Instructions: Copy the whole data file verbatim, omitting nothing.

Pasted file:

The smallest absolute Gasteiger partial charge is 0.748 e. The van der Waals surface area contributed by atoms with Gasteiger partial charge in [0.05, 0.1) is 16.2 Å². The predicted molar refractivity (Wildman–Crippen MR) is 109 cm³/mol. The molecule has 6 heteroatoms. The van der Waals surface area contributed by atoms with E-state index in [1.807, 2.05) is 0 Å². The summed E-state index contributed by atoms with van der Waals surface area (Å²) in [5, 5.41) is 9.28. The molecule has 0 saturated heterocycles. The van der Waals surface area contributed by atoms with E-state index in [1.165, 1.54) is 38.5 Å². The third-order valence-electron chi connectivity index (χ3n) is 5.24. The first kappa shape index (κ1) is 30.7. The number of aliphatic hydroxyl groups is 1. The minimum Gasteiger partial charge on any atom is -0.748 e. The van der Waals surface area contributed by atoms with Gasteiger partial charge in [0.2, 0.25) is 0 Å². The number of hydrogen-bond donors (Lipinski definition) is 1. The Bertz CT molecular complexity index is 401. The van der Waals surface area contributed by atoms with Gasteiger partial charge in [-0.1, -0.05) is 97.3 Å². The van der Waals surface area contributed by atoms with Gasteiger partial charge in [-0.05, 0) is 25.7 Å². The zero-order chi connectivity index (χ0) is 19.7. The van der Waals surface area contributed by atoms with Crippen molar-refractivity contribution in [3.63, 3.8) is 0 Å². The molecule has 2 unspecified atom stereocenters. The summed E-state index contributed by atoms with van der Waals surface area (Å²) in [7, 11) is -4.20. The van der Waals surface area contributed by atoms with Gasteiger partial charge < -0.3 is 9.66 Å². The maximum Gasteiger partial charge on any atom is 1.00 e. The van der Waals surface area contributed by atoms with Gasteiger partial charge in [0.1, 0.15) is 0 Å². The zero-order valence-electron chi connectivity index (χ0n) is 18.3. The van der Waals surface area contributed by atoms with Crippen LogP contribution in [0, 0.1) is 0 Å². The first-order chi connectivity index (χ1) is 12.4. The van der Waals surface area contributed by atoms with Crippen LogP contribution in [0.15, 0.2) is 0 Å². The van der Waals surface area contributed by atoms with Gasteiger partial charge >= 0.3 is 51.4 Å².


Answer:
The smallest absolute Gasteiger partial charge is 0.748 e. The van der Waals surface area contributed by atoms with Gasteiger partial charge in [0.05, 0.1) is 16.2 Å². The predicted molar refractivity (Wildman–Crippen MR) is 109 cm³/mol. The molecule has 6 heteroatoms. The van der Waals surface area contributed by atoms with E-state index in [1.807, 2.05) is 0 Å². The summed E-state index contributed by atoms with van der Waals surface area (Å²) in [5, 5.41) is 9.28. The molecule has 0 saturated heterocycles. The van der Waals surface area contributed by atoms with E-state index in [1.165, 1.54) is 38.5 Å². The third-order valence-electron chi connectivity index (χ3n) is 5.24. The first kappa shape index (κ1) is 30.7. The number of aliphatic hydroxyl groups is 1. The minimum Gasteiger partial charge on any atom is -0.748 e. The van der Waals surface area contributed by atoms with Gasteiger partial charge in [0.2, 0.25) is 0 Å². The number of hydrogen-bond donors (Lipinski definition) is 1. The Bertz CT molecular complexity index is 401. The van der Waals surface area contributed by atoms with Gasteiger partial charge in [-0.1, -0.05) is 97.3 Å². The van der Waals surface area contributed by atoms with Gasteiger partial charge in [-0.05, 0) is 25.7 Å². The zero-order chi connectivity index (χ0) is 19.7. The van der Waals surface area contributed by atoms with Crippen molar-refractivity contribution in [3.63, 3.8) is 0 Å². The molecule has 2 unspecified atom stereocenters. The summed E-state index contributed by atoms with van der Waals surface area (Å²) in [7, 11) is -4.20. The van der Waals surface area contributed by atoms with Gasteiger partial charge < -0.3 is 9.66 Å². The maximum Gasteiger partial charge on any atom is 1.00 e. The van der Waals surface area contributed by atoms with Gasteiger partial charge in [0.1, 0.15) is 0 Å². The zero-order valence-electron chi connectivity index (χ0n) is 18.3. The van der Waals surface area contributed by atoms with Crippen LogP contribution in [0, 0.1) is 0 Å². The first-order chi connectivity index (χ1) is 12.4. The van der Waals surface area contributed by atoms with Crippen LogP contribution in [0.15, 0.2) is 0 Å². The van der Waals surface area contributed by atoms with Gasteiger partial charge >= 0.3 is 51.4 Å².